Bant Humans is a deck developed most notably by Yuuya Watanabe, who used the deck to cruise to the Top 8 at Grand Prix Minneapolis 2016. It effectively combines aggressive elements from the White Humans decks with more grindy aspects from the Bant Company decks, resulting in a deck that consists of most of the strengths from both without many of the weaknesses. Thus, Bant Humans is far more resilient to wraths and other troublesome cards than White Humans, and it is also more explosive than traditional Bant Company. If I were to play an event with Bant Humans tomorrow, my list would look something like this:

Deck List

Main Deck Decisions

There are two schools of thought when it comes to this deck: Eldrazi Displacer or Knight of the White Orchid? There are certainly merits to both, but I lean toward the Knight camp because it’s a Human for Thalia’s Lieutenant. Second, it’s better on the mana, since playing Displacer means playing more Yavimaya Coasts, which do not synergize well with the battlelands or shadowlands, while the Knight can search for any color. Lastly, they make the deck far more effective on the draw. But if you expect to mainly play against mirrors and GW decks, I suggest running Displacer since it’s the ultimate trump card in the late game, but I would also say that Knight is a better card against the field, not just against those two specific decks.

In addition, I am not a fan of running 4 Thraben Inspectors as Yuuya did. The deck has a difficult time playing it on turn 1 due to the high density of taplands. The card is also very low impact unless you have Lieutenant to turn it into a real threat, and it is also a subpar hit off of Collected Company. For these reasons, I believe Inspector is too low impact to justify running the whole set.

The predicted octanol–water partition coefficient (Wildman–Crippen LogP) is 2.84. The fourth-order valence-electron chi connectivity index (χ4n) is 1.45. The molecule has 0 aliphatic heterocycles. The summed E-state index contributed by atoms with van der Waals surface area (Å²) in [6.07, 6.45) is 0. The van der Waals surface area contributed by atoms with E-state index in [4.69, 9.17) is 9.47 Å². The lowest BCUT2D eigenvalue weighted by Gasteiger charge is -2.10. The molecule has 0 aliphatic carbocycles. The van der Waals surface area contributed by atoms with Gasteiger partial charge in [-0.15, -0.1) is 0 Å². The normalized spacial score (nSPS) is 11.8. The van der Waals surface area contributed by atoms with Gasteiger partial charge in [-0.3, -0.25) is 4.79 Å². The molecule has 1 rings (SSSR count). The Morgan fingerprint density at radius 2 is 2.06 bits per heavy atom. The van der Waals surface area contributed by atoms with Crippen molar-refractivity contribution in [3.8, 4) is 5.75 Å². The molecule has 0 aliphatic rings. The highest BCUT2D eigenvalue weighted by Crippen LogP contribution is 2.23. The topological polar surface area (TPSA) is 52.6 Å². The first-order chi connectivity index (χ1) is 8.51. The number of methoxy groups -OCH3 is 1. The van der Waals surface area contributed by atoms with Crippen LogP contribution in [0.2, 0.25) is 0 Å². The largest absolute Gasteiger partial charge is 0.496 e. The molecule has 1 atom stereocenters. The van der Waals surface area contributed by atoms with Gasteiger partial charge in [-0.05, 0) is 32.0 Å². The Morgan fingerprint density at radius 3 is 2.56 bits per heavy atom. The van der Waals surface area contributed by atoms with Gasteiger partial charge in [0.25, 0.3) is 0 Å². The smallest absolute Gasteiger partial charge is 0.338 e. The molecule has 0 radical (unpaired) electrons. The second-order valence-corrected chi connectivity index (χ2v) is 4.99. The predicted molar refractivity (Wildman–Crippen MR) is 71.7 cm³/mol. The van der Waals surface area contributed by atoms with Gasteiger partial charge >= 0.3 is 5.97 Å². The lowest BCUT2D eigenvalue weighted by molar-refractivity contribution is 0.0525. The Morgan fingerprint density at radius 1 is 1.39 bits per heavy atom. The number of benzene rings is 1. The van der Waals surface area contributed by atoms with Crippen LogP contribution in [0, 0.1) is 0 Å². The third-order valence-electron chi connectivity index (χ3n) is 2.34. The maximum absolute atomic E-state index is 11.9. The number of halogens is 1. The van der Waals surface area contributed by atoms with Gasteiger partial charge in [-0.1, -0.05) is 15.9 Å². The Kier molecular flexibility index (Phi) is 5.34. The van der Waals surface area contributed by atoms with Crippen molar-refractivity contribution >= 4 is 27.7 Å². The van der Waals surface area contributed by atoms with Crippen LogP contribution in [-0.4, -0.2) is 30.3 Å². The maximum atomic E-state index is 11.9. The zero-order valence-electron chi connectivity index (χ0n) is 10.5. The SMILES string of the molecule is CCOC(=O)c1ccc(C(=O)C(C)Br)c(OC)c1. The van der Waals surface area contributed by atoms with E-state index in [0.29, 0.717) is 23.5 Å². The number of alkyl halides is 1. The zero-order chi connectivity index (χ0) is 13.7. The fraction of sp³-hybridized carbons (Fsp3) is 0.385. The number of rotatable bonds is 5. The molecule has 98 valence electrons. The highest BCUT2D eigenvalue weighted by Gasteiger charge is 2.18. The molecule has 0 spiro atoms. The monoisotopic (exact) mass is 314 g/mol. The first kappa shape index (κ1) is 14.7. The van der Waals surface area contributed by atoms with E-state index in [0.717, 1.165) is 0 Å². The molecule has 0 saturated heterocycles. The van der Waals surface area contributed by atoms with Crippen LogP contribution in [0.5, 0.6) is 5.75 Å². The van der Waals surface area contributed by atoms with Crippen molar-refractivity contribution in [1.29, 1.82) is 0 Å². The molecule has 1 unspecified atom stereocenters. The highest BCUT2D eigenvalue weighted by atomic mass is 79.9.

Sideboarding

The key to sideboarding with this deck is to never go below 23 Company hits. I’ve seen people trim on Companys with this deck before, which is simply heresy to me. Company contributes to a lot of this deck’s power and consistency, so avoid trimming them or cutting down on hits at all costs.

GW Tokens

On the Play

Out

In

On the Draw

Out

In

This matchup is close, but I believe that Humans is slightly favored because GW has few ways to interact with your going-wide plan game 1. As a result, focus on building up your board game 1 and avoid getting blown out by Avacyn + Hangarback. Post-board games are trickier since they are now armed with a multitude of wraths and fewer planeswalkers. Wraths are the reason for the Negates and Avacyn, but if you don’t draw these tools, you’ll need to slow down and play around them.

Mirror

If they have Knights:

Out

In

Knights stay in play or draw, since the best way to answer an opposing Knight is a Knight of your own. This matchup is a headache because a lot of game 1s come down to awkward board stalls where neither player can breakthrough. Occasionally, the stalls go long enough that one player eventually gets milled out. Thankfully, this will not happen post-board when both players have Tragic Arrogances.